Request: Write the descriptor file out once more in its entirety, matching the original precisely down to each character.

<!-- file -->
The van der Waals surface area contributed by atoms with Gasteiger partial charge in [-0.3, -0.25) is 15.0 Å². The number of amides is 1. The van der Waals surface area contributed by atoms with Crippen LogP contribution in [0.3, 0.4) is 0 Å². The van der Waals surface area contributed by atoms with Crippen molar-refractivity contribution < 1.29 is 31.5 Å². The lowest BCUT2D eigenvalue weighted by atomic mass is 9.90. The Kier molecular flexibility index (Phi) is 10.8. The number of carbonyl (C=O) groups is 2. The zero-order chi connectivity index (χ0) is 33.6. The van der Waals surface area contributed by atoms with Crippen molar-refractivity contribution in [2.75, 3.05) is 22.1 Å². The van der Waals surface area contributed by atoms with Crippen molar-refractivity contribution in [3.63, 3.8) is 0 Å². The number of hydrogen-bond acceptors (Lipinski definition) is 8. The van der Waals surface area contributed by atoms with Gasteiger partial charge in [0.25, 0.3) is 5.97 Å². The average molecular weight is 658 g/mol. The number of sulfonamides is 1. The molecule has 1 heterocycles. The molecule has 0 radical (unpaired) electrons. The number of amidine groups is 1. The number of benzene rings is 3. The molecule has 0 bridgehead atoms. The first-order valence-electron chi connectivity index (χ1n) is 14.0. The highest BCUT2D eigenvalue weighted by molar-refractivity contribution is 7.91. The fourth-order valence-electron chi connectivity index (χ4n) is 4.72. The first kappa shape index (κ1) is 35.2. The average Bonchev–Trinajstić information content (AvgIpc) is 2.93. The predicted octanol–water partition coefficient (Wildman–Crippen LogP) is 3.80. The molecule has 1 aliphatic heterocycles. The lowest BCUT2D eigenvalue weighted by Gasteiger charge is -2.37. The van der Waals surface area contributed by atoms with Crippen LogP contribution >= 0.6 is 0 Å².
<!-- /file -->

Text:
The van der Waals surface area contributed by atoms with Gasteiger partial charge in [-0.3, -0.25) is 15.0 Å². The number of amides is 1. The van der Waals surface area contributed by atoms with Crippen LogP contribution in [0.3, 0.4) is 0 Å². The van der Waals surface area contributed by atoms with Crippen molar-refractivity contribution < 1.29 is 31.5 Å². The lowest BCUT2D eigenvalue weighted by atomic mass is 9.90. The Kier molecular flexibility index (Phi) is 10.8. The number of carbonyl (C=O) groups is 2. The zero-order chi connectivity index (χ0) is 33.6. The van der Waals surface area contributed by atoms with Crippen molar-refractivity contribution in [2.75, 3.05) is 22.1 Å². The van der Waals surface area contributed by atoms with Crippen molar-refractivity contribution in [3.63, 3.8) is 0 Å². The number of hydrogen-bond acceptors (Lipinski definition) is 8. The van der Waals surface area contributed by atoms with Gasteiger partial charge in [0.25, 0.3) is 5.97 Å². The average molecular weight is 658 g/mol. The number of sulfonamides is 1. The molecule has 1 heterocycles. The molecule has 0 radical (unpaired) electrons. The number of amidine groups is 1. The number of benzene rings is 3. The molecule has 0 bridgehead atoms. The first-order valence-electron chi connectivity index (χ1n) is 14.0. The highest BCUT2D eigenvalue weighted by molar-refractivity contribution is 7.91. The fourth-order valence-electron chi connectivity index (χ4n) is 4.72. The first kappa shape index (κ1) is 35.2. The average Bonchev–Trinajstić information content (AvgIpc) is 2.93. The predicted octanol–water partition coefficient (Wildman–Crippen LogP) is 3.80. The molecule has 1 aliphatic heterocycles. The lowest BCUT2D eigenvalue weighted by Gasteiger charge is -2.37. The van der Waals surface area contributed by atoms with Crippen LogP contribution >= 0.6 is 0 Å².